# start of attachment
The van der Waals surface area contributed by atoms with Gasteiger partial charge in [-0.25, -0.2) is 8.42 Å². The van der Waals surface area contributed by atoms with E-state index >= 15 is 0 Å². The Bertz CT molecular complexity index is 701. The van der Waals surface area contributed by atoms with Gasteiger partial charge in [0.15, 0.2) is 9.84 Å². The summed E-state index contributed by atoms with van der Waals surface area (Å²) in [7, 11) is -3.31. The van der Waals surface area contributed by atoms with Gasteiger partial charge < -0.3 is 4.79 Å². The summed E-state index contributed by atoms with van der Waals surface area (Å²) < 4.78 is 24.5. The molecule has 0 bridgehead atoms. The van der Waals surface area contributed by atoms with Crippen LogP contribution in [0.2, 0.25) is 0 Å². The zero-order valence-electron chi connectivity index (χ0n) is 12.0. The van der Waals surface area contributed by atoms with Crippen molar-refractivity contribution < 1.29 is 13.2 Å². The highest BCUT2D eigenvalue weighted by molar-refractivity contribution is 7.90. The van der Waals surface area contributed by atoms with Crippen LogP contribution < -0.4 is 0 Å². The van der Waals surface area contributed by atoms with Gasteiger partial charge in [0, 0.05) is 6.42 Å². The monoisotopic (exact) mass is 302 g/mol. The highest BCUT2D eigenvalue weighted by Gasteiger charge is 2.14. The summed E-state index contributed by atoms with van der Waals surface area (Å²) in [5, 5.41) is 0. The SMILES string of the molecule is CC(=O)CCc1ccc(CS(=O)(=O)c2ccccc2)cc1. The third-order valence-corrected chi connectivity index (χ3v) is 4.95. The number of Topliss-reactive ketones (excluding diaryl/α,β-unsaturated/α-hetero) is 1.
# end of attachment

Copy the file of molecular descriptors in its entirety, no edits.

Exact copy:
The van der Waals surface area contributed by atoms with Gasteiger partial charge in [-0.25, -0.2) is 8.42 Å². The van der Waals surface area contributed by atoms with E-state index >= 15 is 0 Å². The Bertz CT molecular complexity index is 701. The van der Waals surface area contributed by atoms with Gasteiger partial charge in [0.15, 0.2) is 9.84 Å². The summed E-state index contributed by atoms with van der Waals surface area (Å²) in [7, 11) is -3.31. The van der Waals surface area contributed by atoms with Gasteiger partial charge < -0.3 is 4.79 Å². The summed E-state index contributed by atoms with van der Waals surface area (Å²) < 4.78 is 24.5. The molecule has 0 bridgehead atoms. The van der Waals surface area contributed by atoms with Crippen LogP contribution in [0.2, 0.25) is 0 Å². The zero-order valence-electron chi connectivity index (χ0n) is 12.0. The van der Waals surface area contributed by atoms with Crippen molar-refractivity contribution < 1.29 is 13.2 Å². The highest BCUT2D eigenvalue weighted by molar-refractivity contribution is 7.90. The van der Waals surface area contributed by atoms with Crippen LogP contribution < -0.4 is 0 Å². The van der Waals surface area contributed by atoms with Gasteiger partial charge in [0, 0.05) is 6.42 Å². The monoisotopic (exact) mass is 302 g/mol. The highest BCUT2D eigenvalue weighted by Gasteiger charge is 2.14. The summed E-state index contributed by atoms with van der Waals surface area (Å²) in [5, 5.41) is 0. The SMILES string of the molecule is CC(=O)CCc1ccc(CS(=O)(=O)c2ccccc2)cc1. The third-order valence-corrected chi connectivity index (χ3v) is 4.95. The number of Topliss-reactive ketones (excluding diaryl/α,β-unsaturated/α-hetero) is 1.